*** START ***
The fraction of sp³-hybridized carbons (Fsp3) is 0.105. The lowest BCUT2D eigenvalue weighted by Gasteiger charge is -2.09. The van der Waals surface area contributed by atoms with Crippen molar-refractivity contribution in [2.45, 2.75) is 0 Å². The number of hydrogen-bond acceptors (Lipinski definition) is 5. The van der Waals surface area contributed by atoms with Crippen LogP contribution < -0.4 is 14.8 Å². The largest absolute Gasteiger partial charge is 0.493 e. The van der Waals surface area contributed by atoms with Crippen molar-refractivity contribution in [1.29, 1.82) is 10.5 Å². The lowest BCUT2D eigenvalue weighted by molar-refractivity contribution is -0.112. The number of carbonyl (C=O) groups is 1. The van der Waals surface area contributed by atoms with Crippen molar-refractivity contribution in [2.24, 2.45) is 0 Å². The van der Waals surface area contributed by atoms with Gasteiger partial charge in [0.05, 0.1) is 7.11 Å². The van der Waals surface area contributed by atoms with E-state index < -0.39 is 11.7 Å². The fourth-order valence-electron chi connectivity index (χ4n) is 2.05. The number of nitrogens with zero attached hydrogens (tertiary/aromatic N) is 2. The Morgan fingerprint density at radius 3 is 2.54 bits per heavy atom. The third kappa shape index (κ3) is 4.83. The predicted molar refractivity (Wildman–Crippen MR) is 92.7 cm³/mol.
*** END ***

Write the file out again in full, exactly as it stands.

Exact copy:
The fraction of sp³-hybridized carbons (Fsp3) is 0.105. The lowest BCUT2D eigenvalue weighted by Gasteiger charge is -2.09. The van der Waals surface area contributed by atoms with Crippen molar-refractivity contribution in [2.45, 2.75) is 0 Å². The number of hydrogen-bond acceptors (Lipinski definition) is 5. The van der Waals surface area contributed by atoms with Crippen LogP contribution < -0.4 is 14.8 Å². The largest absolute Gasteiger partial charge is 0.493 e. The van der Waals surface area contributed by atoms with Crippen molar-refractivity contribution in [1.29, 1.82) is 10.5 Å². The lowest BCUT2D eigenvalue weighted by molar-refractivity contribution is -0.112. The number of carbonyl (C=O) groups is 1. The van der Waals surface area contributed by atoms with Crippen molar-refractivity contribution in [2.24, 2.45) is 0 Å². The van der Waals surface area contributed by atoms with Gasteiger partial charge in [0.05, 0.1) is 7.11 Å². The van der Waals surface area contributed by atoms with E-state index < -0.39 is 11.7 Å². The fourth-order valence-electron chi connectivity index (χ4n) is 2.05. The number of nitrogens with zero attached hydrogens (tertiary/aromatic N) is 2. The Morgan fingerprint density at radius 3 is 2.54 bits per heavy atom. The third kappa shape index (κ3) is 4.83. The predicted molar refractivity (Wildman–Crippen MR) is 92.7 cm³/mol.